I would have very much liked Peach Melba to have been associated with the great R&B singer Melba Moore. There’s a national treasure that we don’t talk about enough. Maybe it was her soft, sultry tones and velvety voice that inspired some creative chef to make a dessert to honor her. That would have been nice, and sorry Melba but that was not the case. Don’t worry, your fans still love you. It turns out however that Peach Melba was named for another popular singer, the late Dame Nellie Melba. It seems like Nellie was a very popular Australian opera singer at the turn of the 20th century. Her real name was Helen Porter Mitchell but she took the stage name of Melba as a shortened version of Melbourne (as in the city in Australia, her home town). She was world renowned and, dare I say, even more popular than Melba Moore was in her time.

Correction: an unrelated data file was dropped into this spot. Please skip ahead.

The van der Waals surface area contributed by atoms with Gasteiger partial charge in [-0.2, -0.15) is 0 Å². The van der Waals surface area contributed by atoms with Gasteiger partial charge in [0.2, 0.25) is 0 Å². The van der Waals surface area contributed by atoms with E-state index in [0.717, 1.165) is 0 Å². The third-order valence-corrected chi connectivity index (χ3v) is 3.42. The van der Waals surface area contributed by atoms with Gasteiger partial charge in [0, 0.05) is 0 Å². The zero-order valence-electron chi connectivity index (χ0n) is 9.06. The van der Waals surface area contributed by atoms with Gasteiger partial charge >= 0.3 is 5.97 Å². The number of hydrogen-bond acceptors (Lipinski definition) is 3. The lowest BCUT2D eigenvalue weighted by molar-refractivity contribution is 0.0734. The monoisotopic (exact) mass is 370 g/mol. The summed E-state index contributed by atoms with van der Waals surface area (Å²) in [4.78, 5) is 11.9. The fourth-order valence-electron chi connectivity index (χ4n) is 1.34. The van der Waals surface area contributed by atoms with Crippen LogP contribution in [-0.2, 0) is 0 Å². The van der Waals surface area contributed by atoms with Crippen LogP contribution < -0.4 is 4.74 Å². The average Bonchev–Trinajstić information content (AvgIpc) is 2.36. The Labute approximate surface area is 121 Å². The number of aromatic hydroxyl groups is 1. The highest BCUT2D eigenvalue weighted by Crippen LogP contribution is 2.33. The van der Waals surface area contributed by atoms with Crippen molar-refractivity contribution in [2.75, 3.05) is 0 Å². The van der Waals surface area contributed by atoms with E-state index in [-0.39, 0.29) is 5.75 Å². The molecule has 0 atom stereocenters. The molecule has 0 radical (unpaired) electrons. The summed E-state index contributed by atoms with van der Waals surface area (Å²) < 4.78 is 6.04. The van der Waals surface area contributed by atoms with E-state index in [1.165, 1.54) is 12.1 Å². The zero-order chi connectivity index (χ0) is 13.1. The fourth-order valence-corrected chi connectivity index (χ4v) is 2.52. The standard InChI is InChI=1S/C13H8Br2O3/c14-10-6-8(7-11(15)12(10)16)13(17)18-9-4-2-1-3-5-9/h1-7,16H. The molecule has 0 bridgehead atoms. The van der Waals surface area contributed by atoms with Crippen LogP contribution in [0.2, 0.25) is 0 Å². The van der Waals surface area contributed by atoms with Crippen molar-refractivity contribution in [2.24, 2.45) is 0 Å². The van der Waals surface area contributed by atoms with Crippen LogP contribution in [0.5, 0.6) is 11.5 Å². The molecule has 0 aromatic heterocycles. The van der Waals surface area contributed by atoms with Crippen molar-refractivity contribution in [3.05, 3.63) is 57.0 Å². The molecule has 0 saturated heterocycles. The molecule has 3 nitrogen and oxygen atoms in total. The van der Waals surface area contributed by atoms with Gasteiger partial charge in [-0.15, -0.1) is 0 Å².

It turns out there was a French chef, Auguste Escoffier, at the Savoy Hotel, London who fancied himself a little Nellie. To honor her at a dinner, he created a new dessert which featured peaches on a bed of vanilla ice cream topped with raspberry purée. He named the dessert Peach Melba and the rest is history. It turns out that Dame Melba continued to inspire Chef Escoffier as he would later go on to create Melba Toast for the great singer who was very ill and the toast become a staple of her diet. Having two foods named after you is quite an accomplishment and gives us some perspective on how popular Nellie Melba was. I don’t think the Beatles even have two foods named after them? Yellow Submarine Sandwiches? Here Comes the Bun? Lucy in the Pie with Diamonds?